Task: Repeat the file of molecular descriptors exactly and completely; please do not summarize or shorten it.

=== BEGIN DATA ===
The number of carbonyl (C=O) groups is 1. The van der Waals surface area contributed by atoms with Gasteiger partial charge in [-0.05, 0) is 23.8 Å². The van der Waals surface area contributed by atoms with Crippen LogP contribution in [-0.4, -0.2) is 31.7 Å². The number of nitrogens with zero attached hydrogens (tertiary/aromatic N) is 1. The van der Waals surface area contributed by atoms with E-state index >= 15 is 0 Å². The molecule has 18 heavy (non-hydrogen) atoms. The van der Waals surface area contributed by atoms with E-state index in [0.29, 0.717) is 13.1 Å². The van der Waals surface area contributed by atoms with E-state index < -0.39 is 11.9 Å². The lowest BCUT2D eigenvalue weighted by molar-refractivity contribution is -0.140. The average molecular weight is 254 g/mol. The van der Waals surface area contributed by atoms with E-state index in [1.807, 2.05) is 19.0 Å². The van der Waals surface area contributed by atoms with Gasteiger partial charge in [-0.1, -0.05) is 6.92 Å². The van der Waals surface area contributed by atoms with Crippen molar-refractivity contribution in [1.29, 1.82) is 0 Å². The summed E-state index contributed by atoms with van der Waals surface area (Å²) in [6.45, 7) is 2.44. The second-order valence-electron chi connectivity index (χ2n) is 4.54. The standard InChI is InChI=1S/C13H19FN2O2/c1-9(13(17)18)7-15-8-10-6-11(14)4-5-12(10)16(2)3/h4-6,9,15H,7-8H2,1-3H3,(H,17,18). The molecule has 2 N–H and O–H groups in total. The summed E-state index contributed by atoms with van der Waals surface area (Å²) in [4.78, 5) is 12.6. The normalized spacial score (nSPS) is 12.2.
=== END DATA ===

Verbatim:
The number of carbonyl (C=O) groups is 1. The van der Waals surface area contributed by atoms with Gasteiger partial charge in [-0.05, 0) is 23.8 Å². The van der Waals surface area contributed by atoms with Crippen LogP contribution in [-0.4, -0.2) is 31.7 Å². The number of nitrogens with zero attached hydrogens (tertiary/aromatic N) is 1. The van der Waals surface area contributed by atoms with E-state index >= 15 is 0 Å². The molecule has 18 heavy (non-hydrogen) atoms. The van der Waals surface area contributed by atoms with E-state index in [0.29, 0.717) is 13.1 Å². The van der Waals surface area contributed by atoms with E-state index < -0.39 is 11.9 Å². The lowest BCUT2D eigenvalue weighted by molar-refractivity contribution is -0.140. The average molecular weight is 254 g/mol. The van der Waals surface area contributed by atoms with E-state index in [1.807, 2.05) is 19.0 Å². The van der Waals surface area contributed by atoms with Gasteiger partial charge in [-0.1, -0.05) is 6.92 Å². The van der Waals surface area contributed by atoms with Crippen molar-refractivity contribution in [1.29, 1.82) is 0 Å². The summed E-state index contributed by atoms with van der Waals surface area (Å²) in [6.45, 7) is 2.44. The second-order valence-electron chi connectivity index (χ2n) is 4.54. The standard InChI is InChI=1S/C13H19FN2O2/c1-9(13(17)18)7-15-8-10-6-11(14)4-5-12(10)16(2)3/h4-6,9,15H,7-8H2,1-3H3,(H,17,18). The molecule has 2 N–H and O–H groups in total. The summed E-state index contributed by atoms with van der Waals surface area (Å²) in [4.78, 5) is 12.6. The normalized spacial score (nSPS) is 12.2.